Mr. Boehner, in an interview with news organizations, said he reached that decision after meetings with American military and diplomatic officials in Iraq as well as conversations with Prime Minister Nuri Kamal al-Maliki that convinced him of looming gaps in Iraqi security arrangements.
“I think Iraq is critical to our immediate and long-term national security interests,” said Mr. Boehner, who also visited Pakistan and Afghanistan over the spring Congressional recess. He added that too much had been invested “to simply just walk away.”
“I think a small residual force should remain and the sooner the administration engages the Iraqi government, I think the better off we are going to be,” he said.
As the top Republican and chief official of the House, Mr. Boehner’s position carries enormous weight in Congress and his view would be crucial in shaping the Republican majority’s military and fiscal position on Iraq. He would be likely to meet resistance from members of both parties who believe the occupation has gone on too long and is too costly given the current fight over budget deficits.
Under the current framework, all American soldiers are to be out of Iraq before the beginning of 2012, a departure specified in a security agreement between the two countries. But there have been indications that the Iraqi government is willing to ask that some troops stay longer. Defense Secretary Robert M. Gates has suggested that some American military forces could remain.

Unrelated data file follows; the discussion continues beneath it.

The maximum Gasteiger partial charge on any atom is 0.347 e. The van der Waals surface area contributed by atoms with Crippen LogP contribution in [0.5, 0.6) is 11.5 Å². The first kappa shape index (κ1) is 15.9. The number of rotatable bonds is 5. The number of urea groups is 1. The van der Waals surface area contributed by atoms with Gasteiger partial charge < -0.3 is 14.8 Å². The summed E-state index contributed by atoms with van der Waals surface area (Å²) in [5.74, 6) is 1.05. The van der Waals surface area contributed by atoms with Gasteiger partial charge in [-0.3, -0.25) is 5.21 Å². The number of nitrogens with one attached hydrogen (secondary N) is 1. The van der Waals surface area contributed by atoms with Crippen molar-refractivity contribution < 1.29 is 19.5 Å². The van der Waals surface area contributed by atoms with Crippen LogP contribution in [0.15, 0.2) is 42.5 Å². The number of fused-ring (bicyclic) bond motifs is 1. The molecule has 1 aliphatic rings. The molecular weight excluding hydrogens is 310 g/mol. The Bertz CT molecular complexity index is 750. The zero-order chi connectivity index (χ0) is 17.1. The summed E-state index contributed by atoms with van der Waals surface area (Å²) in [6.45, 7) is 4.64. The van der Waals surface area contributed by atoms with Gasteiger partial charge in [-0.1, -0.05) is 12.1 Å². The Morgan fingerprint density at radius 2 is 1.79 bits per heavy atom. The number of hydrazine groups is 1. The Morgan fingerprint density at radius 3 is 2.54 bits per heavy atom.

Even as he supported the idea, Mr. Boehner noted the situation was politically delicate in Iraq and in the United States, where President Obama has pledged to withdraw American forces.
Mr. Boehner said he had no recommendation on the size of the contingent that might remain or how long the troops should stay, but the military has been exploring the idea of a force of about 10,000, people briefed on the plan said. At the end of April, there were 47,000 American troops in Iraq.
“There is assistance they are going to need,” Mr. Boehner said. “I would hope that our military and diplomatic officials begin serious conversations with the Iraqis in terms of identifying those gaps in their security that they have and try to come to an agreement as soon as possible.”